Reevaluate Your Insurance Policies
When you plan on listing your home, there are plenty of items on your to-do list that make this a hectic time. Even though you might be extremely busy, it is important to remember not to overlook your insurance policies to ensure that you have a smooth transition before and after you sell your home. It is important to remember to update and reevaluate your insurance policies during this time so that you are adequately protected before, during, and after the sale.
Having adequate coverage during the sale of your home is extremely important to ensure that you would not face financial loss during this process. Since homeowners insurance is not transferable, you will need to secure a new policy if you are planning on purchasing a new home. It is important that your current policy protects you through closing to ensure that you are not responsible for any damage that may occur to your property before the closing date.
Additionally, if you plan on making improvements or upgrades to your home before you sell, you will want to check to see that you have enough coverage in your current homeowners’ policy. If any damage were to occur before you sell, you’d want to confirm there would not be a deficit between the amount of money that you invested in the upgrades and the cost to fix them in a potential loss.
Even though auto insurance is transferable and not directly related to the sale of your home, while you are updating your homeowners’ policy, it is worth looking into your current auto policy to see if there is any room to save. For example, if you are moving out of the area, it is important to update your address because depending on your new location, you might end up paying less for coverage.
Additionally, if you are securing a new homeowners’ policy, you might be able to reduce the costs of both your new homeowners’ policy and an automotive policy by bundling, which uses the same carrier.
Selling your home is a time to reflect on your finances and ensure that you are adequately protected in any unforeseen circumstance. This is why it is a good time to also look into your current life insurance policy or research options to secure a policy if you do not have one yet.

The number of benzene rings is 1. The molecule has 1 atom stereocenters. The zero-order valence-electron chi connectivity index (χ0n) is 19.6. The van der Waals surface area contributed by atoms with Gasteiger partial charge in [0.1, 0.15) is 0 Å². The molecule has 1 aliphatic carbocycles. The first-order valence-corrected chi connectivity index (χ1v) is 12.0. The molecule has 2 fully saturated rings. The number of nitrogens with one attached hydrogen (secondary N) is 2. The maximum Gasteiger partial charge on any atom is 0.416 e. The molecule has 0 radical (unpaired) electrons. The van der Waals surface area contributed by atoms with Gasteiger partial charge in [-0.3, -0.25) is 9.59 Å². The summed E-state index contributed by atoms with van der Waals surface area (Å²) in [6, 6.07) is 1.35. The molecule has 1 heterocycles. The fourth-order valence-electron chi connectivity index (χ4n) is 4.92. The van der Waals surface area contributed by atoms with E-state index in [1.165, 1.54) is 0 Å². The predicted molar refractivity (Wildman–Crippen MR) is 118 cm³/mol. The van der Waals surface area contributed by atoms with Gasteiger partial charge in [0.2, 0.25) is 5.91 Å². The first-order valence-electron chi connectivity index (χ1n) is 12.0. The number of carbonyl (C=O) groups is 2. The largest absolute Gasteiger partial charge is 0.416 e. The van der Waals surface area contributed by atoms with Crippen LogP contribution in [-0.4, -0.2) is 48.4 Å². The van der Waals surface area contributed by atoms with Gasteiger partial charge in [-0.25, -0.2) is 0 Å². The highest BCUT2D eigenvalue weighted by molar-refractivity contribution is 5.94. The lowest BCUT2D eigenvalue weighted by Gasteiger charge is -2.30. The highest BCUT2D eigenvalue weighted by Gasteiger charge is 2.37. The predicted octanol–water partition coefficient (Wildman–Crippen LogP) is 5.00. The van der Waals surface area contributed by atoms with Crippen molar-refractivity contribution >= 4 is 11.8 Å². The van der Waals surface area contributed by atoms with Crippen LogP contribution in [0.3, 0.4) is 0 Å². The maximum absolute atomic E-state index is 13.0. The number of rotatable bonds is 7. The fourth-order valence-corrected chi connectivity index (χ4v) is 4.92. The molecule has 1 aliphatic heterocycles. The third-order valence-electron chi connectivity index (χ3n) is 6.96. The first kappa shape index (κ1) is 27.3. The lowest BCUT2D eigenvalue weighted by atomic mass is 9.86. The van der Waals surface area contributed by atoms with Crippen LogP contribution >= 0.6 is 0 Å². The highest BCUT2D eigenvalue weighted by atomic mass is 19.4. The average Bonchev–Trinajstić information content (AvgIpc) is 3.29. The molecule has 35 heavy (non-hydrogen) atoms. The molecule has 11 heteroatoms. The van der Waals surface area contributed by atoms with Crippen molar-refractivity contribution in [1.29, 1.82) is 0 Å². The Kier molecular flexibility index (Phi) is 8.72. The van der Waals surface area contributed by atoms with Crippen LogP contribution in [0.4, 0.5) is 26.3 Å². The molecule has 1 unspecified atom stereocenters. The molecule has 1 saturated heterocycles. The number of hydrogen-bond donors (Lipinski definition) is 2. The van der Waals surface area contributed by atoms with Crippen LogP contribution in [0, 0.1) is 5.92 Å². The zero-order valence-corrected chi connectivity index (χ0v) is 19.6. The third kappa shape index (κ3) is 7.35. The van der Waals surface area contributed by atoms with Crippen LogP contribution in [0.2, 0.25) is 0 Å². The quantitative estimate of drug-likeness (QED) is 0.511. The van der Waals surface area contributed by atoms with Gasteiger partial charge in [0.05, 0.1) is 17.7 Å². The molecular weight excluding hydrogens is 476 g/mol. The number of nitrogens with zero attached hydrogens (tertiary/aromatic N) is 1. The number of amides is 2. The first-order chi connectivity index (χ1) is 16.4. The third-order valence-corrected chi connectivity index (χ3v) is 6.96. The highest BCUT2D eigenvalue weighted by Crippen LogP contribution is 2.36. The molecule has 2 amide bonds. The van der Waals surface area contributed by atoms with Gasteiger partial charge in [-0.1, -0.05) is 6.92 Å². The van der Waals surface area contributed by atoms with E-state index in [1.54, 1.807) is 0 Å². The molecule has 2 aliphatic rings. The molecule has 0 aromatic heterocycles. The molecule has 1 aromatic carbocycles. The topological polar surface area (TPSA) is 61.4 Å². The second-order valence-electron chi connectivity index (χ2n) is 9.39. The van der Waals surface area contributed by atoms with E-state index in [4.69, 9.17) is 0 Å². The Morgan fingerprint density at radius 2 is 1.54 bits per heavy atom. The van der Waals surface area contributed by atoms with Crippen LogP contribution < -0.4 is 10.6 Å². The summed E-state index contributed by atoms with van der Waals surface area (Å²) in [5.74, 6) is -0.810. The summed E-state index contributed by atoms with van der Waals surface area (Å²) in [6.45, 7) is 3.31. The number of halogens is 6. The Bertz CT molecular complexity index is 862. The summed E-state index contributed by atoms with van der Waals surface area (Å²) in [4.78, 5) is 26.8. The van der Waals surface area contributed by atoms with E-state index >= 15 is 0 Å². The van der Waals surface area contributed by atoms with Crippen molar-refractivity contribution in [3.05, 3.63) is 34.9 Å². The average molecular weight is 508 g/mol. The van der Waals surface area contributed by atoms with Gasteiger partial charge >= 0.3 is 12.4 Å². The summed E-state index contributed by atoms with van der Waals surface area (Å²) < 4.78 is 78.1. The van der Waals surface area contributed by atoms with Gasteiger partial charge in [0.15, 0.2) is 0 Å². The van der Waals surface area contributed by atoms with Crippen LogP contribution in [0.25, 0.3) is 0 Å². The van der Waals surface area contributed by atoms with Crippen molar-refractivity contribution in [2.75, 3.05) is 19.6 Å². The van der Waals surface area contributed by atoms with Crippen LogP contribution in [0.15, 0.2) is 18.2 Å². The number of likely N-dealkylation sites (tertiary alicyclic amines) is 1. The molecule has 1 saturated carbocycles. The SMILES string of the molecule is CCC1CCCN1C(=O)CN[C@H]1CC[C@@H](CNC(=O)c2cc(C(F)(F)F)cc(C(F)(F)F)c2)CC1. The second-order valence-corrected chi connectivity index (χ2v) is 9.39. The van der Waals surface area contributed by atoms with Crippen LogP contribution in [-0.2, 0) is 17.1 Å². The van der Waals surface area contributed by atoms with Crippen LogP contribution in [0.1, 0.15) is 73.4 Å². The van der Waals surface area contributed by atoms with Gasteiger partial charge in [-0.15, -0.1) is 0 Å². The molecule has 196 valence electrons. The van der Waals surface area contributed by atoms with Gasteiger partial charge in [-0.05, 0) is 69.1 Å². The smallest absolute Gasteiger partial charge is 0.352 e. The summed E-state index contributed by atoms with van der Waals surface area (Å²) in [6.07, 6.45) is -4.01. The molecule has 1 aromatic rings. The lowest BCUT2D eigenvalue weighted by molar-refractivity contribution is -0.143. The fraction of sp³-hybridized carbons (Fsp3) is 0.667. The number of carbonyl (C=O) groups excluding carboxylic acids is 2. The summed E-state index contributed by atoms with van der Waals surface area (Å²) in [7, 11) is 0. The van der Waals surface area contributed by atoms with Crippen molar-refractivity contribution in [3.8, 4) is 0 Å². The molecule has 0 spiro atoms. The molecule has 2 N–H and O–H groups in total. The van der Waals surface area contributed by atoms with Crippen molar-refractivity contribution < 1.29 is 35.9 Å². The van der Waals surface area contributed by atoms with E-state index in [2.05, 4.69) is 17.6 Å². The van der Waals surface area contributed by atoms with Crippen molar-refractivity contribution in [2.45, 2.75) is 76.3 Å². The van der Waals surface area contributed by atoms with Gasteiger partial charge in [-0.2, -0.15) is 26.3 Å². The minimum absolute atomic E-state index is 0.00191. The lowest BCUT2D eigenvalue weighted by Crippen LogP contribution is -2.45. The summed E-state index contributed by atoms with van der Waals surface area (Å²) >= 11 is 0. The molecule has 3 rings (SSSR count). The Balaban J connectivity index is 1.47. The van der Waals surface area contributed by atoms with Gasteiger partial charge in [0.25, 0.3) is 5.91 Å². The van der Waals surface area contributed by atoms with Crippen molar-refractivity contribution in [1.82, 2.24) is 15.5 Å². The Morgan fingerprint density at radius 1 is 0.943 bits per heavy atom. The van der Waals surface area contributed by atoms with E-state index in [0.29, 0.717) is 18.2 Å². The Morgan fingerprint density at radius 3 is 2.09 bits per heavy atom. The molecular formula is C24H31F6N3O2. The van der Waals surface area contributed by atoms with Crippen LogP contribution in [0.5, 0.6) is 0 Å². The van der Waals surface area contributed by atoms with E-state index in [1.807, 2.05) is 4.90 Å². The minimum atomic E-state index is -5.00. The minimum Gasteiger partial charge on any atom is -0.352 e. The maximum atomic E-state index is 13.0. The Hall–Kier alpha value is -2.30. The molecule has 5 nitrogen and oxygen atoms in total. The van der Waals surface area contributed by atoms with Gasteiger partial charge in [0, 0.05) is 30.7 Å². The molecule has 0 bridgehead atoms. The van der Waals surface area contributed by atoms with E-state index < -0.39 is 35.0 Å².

The sole purpose of term life insurance is to ensure that your family would remain protected if you were to pass away. As a homeowner, it is especially important to secure some kind of insurance coverage to protect your family as well as your assets from any unanticipated situation.
Life insurance can be overlooked, especially during the home buying process when there are so many other distractions and items on your to-do list. With that said, it’s a critical time to start protecting your assets and make a plan for the future, as this is such a large investment.
Depending on your next step after selling, you might be planning to upgrade to a home that has a higher value or payment than your current residence. This is another reason why it is important to make sure that your current life insurance policy would provide your family with enough protection to cover the cost of your home and the monthly obligations associated with your investment should you not be there to manage the payments.
Stage Your Home
Depending on the type of market you plan on listing your home in, staging your home can give you an advantage over other sellers. Staging is the process of decorating your home to showcase its best features and attract potential buyers. Even though staging your home can be an added upfront cost, it can be worth the investment to help sell your home quicker.
Staging your home can help attract potential buyers because it helps them take mental ownership of your home. Not only do you show that your house is well-maintained but it can disguise minor flaws because the buyer won’t be walking into a completely empty room during their showing.
Organize Your Paperwork
During the home buying process, you might remember all of the paperwork associated with securing your home. When the time comes to sell, you will also have a multitude of paperwork and files to prepare ahead of closing. Getting organized with files and paperwork needed to sell your home can help make for a more seamless transition. Some items to gather before listing your home can include water and utility bills, maintenance records, any applicable warranties, appliance manuals, tax records, and mortgage statements.
Additionally, you could consider obtaining a copy of your home’s survey to provide a more comprehensive picture of the property and eliminate any surprises that may arise when the home is under contract. For example, sometimes the property can have discrepancies over the boundary so having the survey ahead of time can clear up any confusion potential buyers may have.
Perform Routine Home Maintenance, Updates, and Repairs
When you decide to list your house, it can be beneficial to complete all routine home maintenance, updates, and repairs ahead of time. This is a good time to replace your air filters, check the batteries in your smoke and carbon monoxide alarms, mow the lawn, weed whack, and take the time to fix items such as leaky faucets or creaking doors. This allows buyers to concentrate on the larger picture and not fixate on small cosmetic details that can be easily repaired.
When making the decision to list your home, there are both emotional and financial considerations involved. As a seller, it is important to understand that even though you might be profiting from the sale of your home, there is still a substantial amount of financial preparation during this time. Getting organized and having a solid plan can help you smoothly transition into the next chapter of your life.